D.C. The District. The Nation’s Capital. Federal City. Chocolate City. DMV.
Washington, D.C.’s many monikers represent the various things that may come mind when someone thinks of it. Growing up, I envisioned D.C. as a conservative city full of suits, perfect etiquette, and wealth. Many folks who have not visited tend to have a similar mental picture, which is understandable with the District being synonymous with government, monuments, museums, the White House, and of course the POTUS. Through multiple work trips and personal visits, my view of the District has changed. Now I think of the city – including the entire D.C. Metro Area composed of surrounding Virginia and Maryland suburbs – as a progressive thinking and culturally and socioeconomically diverse conglomeration of proud people sharing a heightened sense of ambition, sophistication, and confidence.
Spending my fair share of time on the D.C. Metro – the nation’s most efficient public transportation system, in my opinion – navigating through the city’s grid of unique neighborhoods, I am able to distinguish D.C. Metro Area residents from visitors. The residents conditioned to the District’s daily grind are laser-focused on handling their business of the day and intentional with the way they move. Outsiders are preoccupied with people-watching, move with indifference, and are generally distracted by their surroundings. Those with the D.C. “look” extend beyond commuting businesspersons, lobbyists, federal workers, and other worker bees. They also include hundreds of students from one of more than a dozen area colleges and universities. Even transplants from other areas (D.C. has one of the highest transient populations in America) are quick to adopt the look after a couple months in D.C.
Everybody in D.C. has a master plan.
This mentality is reflected in the city’s restaurant scene, which features numerous James Beard Award winners, Michelin-starred restaurants, and other nationally renowned eateries. In case you have not noticed, D.C. has long arrived as a true foodie destination. Local restaurants that have created buzz outside of the DMV include Bad Saint, Pupatella, and Call Your Mother, each of which I have reviewed and are featured on this site. As a business traveler, you will have no problem finding a local, one-of-a-kind restaurant more than worthy of your and your colleagues’ time and organization’s per diem.
You can choose from every possible type of cuisine you can imagine and at every price point, which is reflective of the impressively diverse composition of its residents. For example, the D.C. Metro Area has the largest Ethiopian population of any city in the United States. If you want to try some of the best Ethiopian food in the nation, I recommend hitting one of many D.C. staples to get your injera-scooping fix, including but not limited to Zenebach, Ethiopic, and Chercher. The D.C. area provides endless material for local food bloggers, including those that I follow such as the Hungry Lobbyist, who graciously provided us with his top three most memorable bites in D.C.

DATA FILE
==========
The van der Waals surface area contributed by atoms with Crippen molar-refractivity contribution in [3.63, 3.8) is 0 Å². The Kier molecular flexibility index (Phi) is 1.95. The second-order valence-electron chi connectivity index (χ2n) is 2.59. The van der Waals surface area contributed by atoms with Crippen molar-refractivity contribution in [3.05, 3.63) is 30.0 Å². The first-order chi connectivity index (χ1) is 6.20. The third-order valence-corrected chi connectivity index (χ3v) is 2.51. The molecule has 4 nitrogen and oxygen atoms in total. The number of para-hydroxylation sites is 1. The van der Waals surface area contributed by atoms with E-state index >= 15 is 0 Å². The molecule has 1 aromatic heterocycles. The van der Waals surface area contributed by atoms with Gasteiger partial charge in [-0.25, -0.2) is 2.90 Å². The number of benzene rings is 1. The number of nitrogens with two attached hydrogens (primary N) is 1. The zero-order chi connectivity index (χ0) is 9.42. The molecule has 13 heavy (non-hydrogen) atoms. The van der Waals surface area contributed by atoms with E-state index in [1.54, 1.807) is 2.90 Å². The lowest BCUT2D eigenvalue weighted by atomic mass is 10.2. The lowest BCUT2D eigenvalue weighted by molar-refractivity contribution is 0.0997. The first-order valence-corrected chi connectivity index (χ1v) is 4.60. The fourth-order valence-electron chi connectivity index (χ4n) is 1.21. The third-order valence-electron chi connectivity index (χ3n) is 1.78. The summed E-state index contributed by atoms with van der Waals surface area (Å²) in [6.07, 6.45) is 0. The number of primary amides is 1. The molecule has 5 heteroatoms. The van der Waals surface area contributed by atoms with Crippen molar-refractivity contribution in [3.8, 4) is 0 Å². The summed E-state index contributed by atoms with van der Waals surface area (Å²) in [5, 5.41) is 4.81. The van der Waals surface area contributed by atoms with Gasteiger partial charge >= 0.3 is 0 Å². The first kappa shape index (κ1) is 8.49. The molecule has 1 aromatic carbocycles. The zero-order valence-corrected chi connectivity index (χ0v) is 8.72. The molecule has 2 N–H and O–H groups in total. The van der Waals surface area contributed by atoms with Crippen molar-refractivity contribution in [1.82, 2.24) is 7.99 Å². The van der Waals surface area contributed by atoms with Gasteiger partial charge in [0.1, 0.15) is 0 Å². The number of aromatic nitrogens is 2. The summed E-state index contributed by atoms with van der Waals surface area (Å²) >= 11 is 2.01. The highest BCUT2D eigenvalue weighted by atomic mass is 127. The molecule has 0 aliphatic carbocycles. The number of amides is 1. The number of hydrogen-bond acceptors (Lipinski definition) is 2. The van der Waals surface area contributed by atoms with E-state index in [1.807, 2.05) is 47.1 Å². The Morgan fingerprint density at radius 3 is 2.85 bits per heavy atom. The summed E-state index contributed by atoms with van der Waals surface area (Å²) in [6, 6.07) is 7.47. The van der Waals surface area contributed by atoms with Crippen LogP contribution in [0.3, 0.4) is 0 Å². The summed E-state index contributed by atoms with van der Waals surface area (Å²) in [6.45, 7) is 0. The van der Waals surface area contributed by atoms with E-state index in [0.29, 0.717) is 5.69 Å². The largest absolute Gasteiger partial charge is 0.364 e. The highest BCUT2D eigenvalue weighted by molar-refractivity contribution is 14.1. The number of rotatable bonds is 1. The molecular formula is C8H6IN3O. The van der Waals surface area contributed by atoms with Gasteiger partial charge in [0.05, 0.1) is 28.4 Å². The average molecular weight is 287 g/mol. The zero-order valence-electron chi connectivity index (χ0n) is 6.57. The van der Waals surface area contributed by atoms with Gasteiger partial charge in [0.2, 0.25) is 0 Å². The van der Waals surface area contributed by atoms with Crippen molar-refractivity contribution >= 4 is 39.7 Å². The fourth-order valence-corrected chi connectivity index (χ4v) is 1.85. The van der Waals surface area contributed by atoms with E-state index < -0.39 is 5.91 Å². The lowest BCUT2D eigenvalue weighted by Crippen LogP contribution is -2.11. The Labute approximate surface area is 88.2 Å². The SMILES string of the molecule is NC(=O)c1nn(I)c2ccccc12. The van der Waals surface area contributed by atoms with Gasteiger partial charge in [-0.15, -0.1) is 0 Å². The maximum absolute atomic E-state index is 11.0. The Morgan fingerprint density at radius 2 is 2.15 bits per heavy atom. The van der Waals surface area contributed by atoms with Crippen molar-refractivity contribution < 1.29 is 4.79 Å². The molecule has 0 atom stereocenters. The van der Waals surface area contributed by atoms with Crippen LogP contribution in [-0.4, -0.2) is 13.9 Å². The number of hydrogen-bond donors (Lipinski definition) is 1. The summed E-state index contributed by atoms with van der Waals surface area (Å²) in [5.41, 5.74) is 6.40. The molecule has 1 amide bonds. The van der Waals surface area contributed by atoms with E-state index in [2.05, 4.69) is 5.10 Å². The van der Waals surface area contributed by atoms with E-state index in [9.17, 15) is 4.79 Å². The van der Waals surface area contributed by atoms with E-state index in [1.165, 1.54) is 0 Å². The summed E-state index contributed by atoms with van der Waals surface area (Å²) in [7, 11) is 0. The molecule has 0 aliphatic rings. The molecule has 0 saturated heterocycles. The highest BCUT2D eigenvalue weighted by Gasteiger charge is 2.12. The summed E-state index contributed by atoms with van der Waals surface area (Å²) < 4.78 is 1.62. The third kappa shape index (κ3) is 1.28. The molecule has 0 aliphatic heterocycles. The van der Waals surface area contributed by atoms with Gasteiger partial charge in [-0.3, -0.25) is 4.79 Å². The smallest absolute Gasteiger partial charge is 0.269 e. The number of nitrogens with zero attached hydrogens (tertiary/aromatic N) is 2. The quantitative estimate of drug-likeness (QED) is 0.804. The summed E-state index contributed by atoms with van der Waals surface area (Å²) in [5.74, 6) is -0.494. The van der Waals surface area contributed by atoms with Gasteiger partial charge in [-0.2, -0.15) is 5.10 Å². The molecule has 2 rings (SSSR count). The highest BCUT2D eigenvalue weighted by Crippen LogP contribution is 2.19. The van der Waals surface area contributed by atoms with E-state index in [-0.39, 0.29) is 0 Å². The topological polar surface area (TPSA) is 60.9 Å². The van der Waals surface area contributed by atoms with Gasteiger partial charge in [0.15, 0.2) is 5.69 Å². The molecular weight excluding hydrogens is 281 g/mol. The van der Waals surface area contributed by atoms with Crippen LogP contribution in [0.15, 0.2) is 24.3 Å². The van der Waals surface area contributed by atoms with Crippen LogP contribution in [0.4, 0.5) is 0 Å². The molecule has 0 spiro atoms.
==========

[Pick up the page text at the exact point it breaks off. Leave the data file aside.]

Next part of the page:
Ask a Local: My 3 Most Memorable Bites in D.C.
- Pimento cheese and buttermilk biscuits, St. Anselm. These are both made in-house. St. Anselm is a Stephen Starr restaurant that doesn’t feel like a typical stuffy D.C. steakhouse.
- Off-the-menu sliders, The Dabney. The sliders change between fried catfish or pork belly with Dukes mayonnaise and pickled veggies inside house made potato rolls. The restaurant serves Mid-Atlantic farm-to-table cuisine, and they have a Michelin Star for a reason.
- ANY seasonal pasta, Centrolina or San Lorenzo. Any pasta made by multiple James Beard nominated chef Amy at Centrolina and Sous Chef Andy at San Lorenzo are both a must try!
Once Initiative 71 went into effect in February 2015, legalizing recreational marijuana in D.C., there was a ton of D.C. residents ready to partake in the crop and a line of resident opportunists ready to make money off this pent up demand. Recreational cannabis has since been available in the city via delivery, scheduled pick-up, and at brick-and-mortar “gifting” operations. The path to cannabis in D.C. is a bit convoluted, with the rules being less straightforward than in other green cities. Based on the confusion around the process, travelers visiting the District often deem the pursuit as “juice not worth the squeeze.” I was one of them.
As detailed in my interview with Lonny Bramzon, founder and owner of Street Lawyer Services, obtaining cannabis legally in the District is simple as long as you understand the rules. In fact, as long as you have a valid ID card (from any State), you are eligible to obtain and hold up to two ounces of cannabis while in the city. While it is true that the D.C. outfits have not yet evolved into offering the more eye-opening, consumer-inviting experiences that remind you of Best Buy, Apple, or high-end jewelry stores as their counterparts on the West Coast, the gifters I met with make up for flashy appearance with elite customer service and deep knowledge of their product. To me, the more intimate interaction with the staff gives it a charm you do not get from the larger cannabis superstores. Within five minutes of engaging with them, you can tell these are genuinely good people. I have yet to try others in D.C., but my positive experiences with The Street Laywer Services and Green Kings D.C. will likely result in repeat visits.